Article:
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Hill Country Ghost Towns to Explore When Quarantine Ends: Part 2

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Since Native Americans were the sole population of the Texas Hill Country, communities and settlements have come and gone, changing with railroads, zoning, and environmental fluctuations. Below is part two of some great ghost towns to explore online and visit when quarantine ends!

Friendship: You’ll need scuba gear to visit this ghost town. Friendship used to be located 45 miles from Austin but is now under the waters of Granger Lake. Originally settled in the 1880s by Czech and other immigrants, it was tied to a second community called Allison, or Old Friendship. At one time, Friendship had a church, school, general store, gin, community center, and a co-op. Granger Dame (at first called Laneport Dam) was decided upon for construction, which required residents to sell their lands and dismantle the cemetery. The dam was completed in 1980.

Goforth: Although it sounds like a riled up town, Goforth was actually named for landowner and merchant J. T. Goforth. Once the Hays County center of cotton production, the first school of Goforth was built in 1881. By the time of the 1913 flood, erosion and soil exhaustion had begun reducing local agricultural yields. The school remained for locals until 1948. Goforth and explore these great ghost towns!

Gold: AKA Rheingold was once found off FM 1631 on Rheingold School Road, roughly 13.5 miles Northeast of Fredericksburg. Brothers Jacob and Peter Gold were German immigrants who founded the community of Gold but perished from cholera shortly after arriving in 1852. Their widows and children stayed there, running the community store and gin. When new Germans began moving in, the town became unofficially known as Rheingold. The Great Depression spelled the end of the community but the old schoolhouse remains as of 2019.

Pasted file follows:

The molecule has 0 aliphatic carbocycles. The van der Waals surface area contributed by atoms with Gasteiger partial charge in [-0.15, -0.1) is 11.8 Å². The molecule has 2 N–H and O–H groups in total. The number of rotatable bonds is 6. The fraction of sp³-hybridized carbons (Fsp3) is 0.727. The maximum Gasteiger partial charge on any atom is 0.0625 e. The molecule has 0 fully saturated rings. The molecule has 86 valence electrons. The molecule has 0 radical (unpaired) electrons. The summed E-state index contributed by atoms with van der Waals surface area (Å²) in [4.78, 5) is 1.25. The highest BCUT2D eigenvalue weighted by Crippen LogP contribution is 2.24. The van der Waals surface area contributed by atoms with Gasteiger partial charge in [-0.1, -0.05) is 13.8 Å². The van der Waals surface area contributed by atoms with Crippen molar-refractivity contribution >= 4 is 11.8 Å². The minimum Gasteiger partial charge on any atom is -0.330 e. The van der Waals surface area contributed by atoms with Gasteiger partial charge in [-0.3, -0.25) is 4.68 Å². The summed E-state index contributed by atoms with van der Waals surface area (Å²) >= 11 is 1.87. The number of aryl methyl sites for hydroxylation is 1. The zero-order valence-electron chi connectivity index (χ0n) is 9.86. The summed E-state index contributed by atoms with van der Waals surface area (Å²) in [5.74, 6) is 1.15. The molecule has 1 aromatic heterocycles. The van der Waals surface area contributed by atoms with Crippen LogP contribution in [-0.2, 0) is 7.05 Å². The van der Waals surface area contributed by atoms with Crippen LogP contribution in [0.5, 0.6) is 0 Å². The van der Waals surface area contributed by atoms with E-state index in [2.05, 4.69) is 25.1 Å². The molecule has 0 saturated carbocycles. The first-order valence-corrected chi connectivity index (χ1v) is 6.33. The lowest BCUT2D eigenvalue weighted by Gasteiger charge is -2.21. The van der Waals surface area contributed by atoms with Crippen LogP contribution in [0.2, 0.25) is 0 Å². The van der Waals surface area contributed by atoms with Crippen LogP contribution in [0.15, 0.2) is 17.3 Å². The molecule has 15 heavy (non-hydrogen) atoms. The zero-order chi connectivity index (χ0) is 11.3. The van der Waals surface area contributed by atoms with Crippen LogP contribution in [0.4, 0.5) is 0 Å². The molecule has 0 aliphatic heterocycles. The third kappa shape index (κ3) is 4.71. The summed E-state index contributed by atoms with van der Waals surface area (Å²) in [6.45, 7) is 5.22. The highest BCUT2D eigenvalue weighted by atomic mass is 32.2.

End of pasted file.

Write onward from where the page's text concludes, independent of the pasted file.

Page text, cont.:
Hill Country Ghost Towns to Explore When Quarantine Ends: Part 2
Photo: envato elements

Grapetown: Formerly a German town, stone structures remain here as well as a cemetery. In 1861, Gillespie County voted 400–17 against Union secession, so the Confederate States of America imposed martial law on Central Texas. Unionists from Kerr, Gillespie, and Kendall counties formed a secret organization to support President Abraham Lincoln. Residents of Grapetown, August Hoffman and Heinrich Rausch, joined 60+ conscientious objectors trying to flee to Mexico. In what became known as the Nueces Massacre, Scottish-born Confederate irregular James Duff and his followers reached the objectors at the Nueces River and killed 34. Hoffman and Rausch lived through the massacre but hid in the Hill Country, along with 2,000 other conscientious objectors.

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